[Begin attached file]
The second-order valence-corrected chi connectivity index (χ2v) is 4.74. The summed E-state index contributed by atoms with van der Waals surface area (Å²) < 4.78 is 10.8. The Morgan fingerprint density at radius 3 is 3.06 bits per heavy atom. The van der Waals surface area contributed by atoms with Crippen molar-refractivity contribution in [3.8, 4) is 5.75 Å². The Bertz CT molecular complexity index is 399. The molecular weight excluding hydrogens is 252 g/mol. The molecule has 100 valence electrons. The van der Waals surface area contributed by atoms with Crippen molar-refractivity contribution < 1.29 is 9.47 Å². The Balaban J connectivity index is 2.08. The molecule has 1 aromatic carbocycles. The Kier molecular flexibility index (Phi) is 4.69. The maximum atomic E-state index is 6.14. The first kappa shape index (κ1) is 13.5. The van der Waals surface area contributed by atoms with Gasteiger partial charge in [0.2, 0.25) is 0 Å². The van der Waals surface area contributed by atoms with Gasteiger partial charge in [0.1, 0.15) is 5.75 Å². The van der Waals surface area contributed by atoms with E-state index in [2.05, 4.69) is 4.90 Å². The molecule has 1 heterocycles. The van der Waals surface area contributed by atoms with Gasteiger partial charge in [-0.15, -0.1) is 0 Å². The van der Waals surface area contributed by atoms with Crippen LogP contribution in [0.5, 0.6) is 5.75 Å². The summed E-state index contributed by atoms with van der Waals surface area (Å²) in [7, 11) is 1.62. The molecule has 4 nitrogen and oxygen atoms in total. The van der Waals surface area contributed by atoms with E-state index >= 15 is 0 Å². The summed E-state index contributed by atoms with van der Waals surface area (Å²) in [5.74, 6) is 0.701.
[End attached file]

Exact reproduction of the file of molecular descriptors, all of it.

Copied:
The second-order valence-corrected chi connectivity index (χ2v) is 4.74. The summed E-state index contributed by atoms with van der Waals surface area (Å²) < 4.78 is 10.8. The Morgan fingerprint density at radius 3 is 3.06 bits per heavy atom. The van der Waals surface area contributed by atoms with Crippen molar-refractivity contribution in [3.8, 4) is 5.75 Å². The Bertz CT molecular complexity index is 399. The molecular weight excluding hydrogens is 252 g/mol. The molecule has 100 valence electrons. The van der Waals surface area contributed by atoms with Crippen molar-refractivity contribution < 1.29 is 9.47 Å². The Balaban J connectivity index is 2.08. The molecule has 1 aromatic carbocycles. The Kier molecular flexibility index (Phi) is 4.69. The maximum atomic E-state index is 6.14. The first kappa shape index (κ1) is 13.5. The van der Waals surface area contributed by atoms with Gasteiger partial charge in [0.2, 0.25) is 0 Å². The van der Waals surface area contributed by atoms with Gasteiger partial charge in [0.1, 0.15) is 5.75 Å². The van der Waals surface area contributed by atoms with E-state index in [2.05, 4.69) is 4.90 Å². The molecule has 1 heterocycles. The van der Waals surface area contributed by atoms with Gasteiger partial charge in [-0.15, -0.1) is 0 Å². The van der Waals surface area contributed by atoms with Crippen LogP contribution in [0.5, 0.6) is 5.75 Å². The summed E-state index contributed by atoms with van der Waals surface area (Å²) in [7, 11) is 1.62. The molecule has 4 nitrogen and oxygen atoms in total. The van der Waals surface area contributed by atoms with E-state index >= 15 is 0 Å². The summed E-state index contributed by atoms with van der Waals surface area (Å²) in [5.74, 6) is 0.701.